Thursday, 17 December 2009

Reformed Confessions - What Are They?

I'll give a very brief overview – but if you want an overview far better than mine, you should take a look at Joel Beeke's book, Living for God's Glory1, and his chapter, Confessing the Faith. Thirteen pages; easy and enjoyable reading.

1. A Summary of the Confessions:

A short study of the Reformation era will prove to you that Calvinists were absolutely, 100% committed to writing and using confessions2. Between 1523 and 1675, 25 major confessions were written, meaning that on average, every 6 years a confession was produced3. But let's name some of the more significant ones.

1.1 From the Continent

We will start by naming The Three Forms of Unity: The Belgic Confession (1561), The Heidelberg Catechism (1563),The Canons of Dort (1618-1619). Perhaps the one we know something about is the Canons of Dort, written at the Synod of Dort and more accurately called: The Judgement of the Synod of Dort on the Five Main Points of Doctrine in Dispute in the Netherlands4. What was happening? Arminianism was rising. Forty-three of Jacob Arminius' followers presented their heretical views to the States General (Parliament) of the Netherlands. Controversy... Controversy that nearly led to civil war5. Something had to be done. Dort was the answer.

Also from the Continent we should mention The 2nd Helvetic Confession, which was written by Henry Bullinger in 1566, and which had great international influence. The statement in this confession I personally find so helpful is what it says on preaching. “The preaching of the Word of God is the Word of God. Wherefore when this word of God is now preached in the church by preachers lawfully called, we believe that the very Word of God is proclaimed.” Also, we should make mention of The Augsburg Confession, which was the Lutheran Confession.

1.2 The English Speaking World

The most well known confessions from the English Speaking World are The Westminster Standards: The Westminster Confession of Faith, The Shorter Catechism and the Larger Catechism. These were written over a period of 5 years, from 1643-1647, during the English Civil War, by the Westminster divines. Committee work took place in the afternoons and plenary discussion took place on the floor of the assembly in the mornings6. The Shorter Catechism, of course, includes the much loved question 1: “What is the chief end of man? A: Man's chief end is to glorify God and to enjoy him for ever.”

Of course there are others from the English Speaking World. The 1689 Baptist Confession, the Savoy Declaration – but the Westminster Standards had a great influence on these and all that followed.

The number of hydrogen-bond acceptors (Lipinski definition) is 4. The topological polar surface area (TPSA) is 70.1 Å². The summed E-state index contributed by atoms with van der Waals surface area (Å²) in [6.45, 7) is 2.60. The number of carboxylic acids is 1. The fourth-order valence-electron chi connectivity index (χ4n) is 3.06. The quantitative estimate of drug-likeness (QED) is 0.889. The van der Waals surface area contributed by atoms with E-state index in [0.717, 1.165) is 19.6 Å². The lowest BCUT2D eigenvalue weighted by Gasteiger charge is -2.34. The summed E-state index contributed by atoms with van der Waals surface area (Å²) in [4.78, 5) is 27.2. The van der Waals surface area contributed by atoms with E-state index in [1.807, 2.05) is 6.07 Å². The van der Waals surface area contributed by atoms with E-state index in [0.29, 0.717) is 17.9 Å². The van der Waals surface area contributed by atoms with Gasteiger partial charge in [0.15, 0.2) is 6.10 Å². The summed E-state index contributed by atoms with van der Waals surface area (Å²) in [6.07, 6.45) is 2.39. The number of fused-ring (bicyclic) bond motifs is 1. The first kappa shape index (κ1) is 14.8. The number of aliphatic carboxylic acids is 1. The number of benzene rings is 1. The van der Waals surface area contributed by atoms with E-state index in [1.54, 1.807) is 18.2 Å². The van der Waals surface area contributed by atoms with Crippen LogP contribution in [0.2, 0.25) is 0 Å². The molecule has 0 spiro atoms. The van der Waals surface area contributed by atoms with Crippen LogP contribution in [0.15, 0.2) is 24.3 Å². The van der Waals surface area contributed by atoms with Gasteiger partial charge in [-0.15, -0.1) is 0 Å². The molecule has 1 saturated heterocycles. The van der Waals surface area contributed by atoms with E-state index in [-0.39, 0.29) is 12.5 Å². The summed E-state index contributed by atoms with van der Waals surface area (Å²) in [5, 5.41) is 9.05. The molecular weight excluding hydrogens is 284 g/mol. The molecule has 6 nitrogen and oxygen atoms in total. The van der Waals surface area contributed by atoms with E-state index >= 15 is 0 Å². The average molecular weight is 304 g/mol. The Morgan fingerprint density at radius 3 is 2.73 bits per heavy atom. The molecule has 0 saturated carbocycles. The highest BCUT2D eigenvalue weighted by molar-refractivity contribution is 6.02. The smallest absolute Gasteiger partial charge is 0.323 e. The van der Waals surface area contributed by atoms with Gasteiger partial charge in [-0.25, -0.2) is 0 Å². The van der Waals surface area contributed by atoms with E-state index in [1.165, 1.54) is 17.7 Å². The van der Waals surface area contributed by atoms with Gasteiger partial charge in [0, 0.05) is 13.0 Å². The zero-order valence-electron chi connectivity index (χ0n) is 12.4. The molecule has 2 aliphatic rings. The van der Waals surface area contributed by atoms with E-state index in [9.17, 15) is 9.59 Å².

2. Something to Notice about the Reformed Confessions

Now, you will notice something as you read through these confessions: (i) They are doctrinal. They were written by men with “disciplined, theological minds”7. They state very clearly what the church believes and what the church does not believe. (ii) They are pastoral. They were written by men with “deep pastoral and preaching experience”8. As Beeke says, speaking about the Westminster Confession, but applicable to all, “It is an outstanding expression of classical Reformed theology framed for the needs of the people of God.”9 They were not written, shelved away, and then only brought out when a heretic came along. They were written and then made living documents in the life of the church, for the instruction of the sheep and the evangelism of souls.

3. The Contents of the Reformed Confessions

So what were the contents of these confessions? Turn to Acts 2:42. It reads, “And they devoted themselves to the apostles' teaching...” (ESV). Also, let us read Titus 1:9. Speaking of qualifications for eldership, it says, “He must hold firm to the trustworthy word as taught, so that he may be able to give instruction in sound doctrine and also to rebuke those who contradict it.” We read here of “the apostles' teaching”, “the trustworthy word as taught” and “sound doctrine”. But, what is “the apostles' teaching”? What is “the trustworthy word as taught”? What is “sound doctrine”? We say straight away, “It's what the Bible teaches.”Yes, but what does the Bible teach? That is what the Reformers sought to summarise in the Confessions. They sought rediscover and clearly state the apostles' teaching, the trustworthy word as taught, sound doctrine. They recognised that Scripture was the supreme authority, that it possesses intrinsic authority, because it is the Word of God. But how is Scripture to be read and how is it to be applied in the Church? What does it teach? What does it tell us to be? The Reformers wrote the Confessions to answer these questions10. The contents of the Reformed Confessions clearly state for us the “apostles' teaching, the “trustworthy word as taught”, “sound doctrine”.

So, when you come to a Reformed Confession, such as the Westminster Confession, you open it up, you come to chapter one and you read: “Of the Holy Scripture”. What does the Scripture say about Scripture? Chapter one of the Westminster Confession will tell you. You move on to chapters 2-6. What does the Scripture say about God, his decrees, creation, providence? These chapters will tell you. And on it goes, expounding who man is, the covenant of grace, the work of Christ, and the application of redemption. Attention is also given to what the Bible says on law and liberty, the doctrine of the church, the sacraments and the last things.

1See Bibliography
2Beeke, p. 19
3R. Scott Clark, p. 159
4Beeke, p. 24
5Beeke, p. 25
6Beeke, p. 27
7Beeke, p. 28
8Beeke, p. 28
9Italics mine
10R. Scott Clark, p. 159

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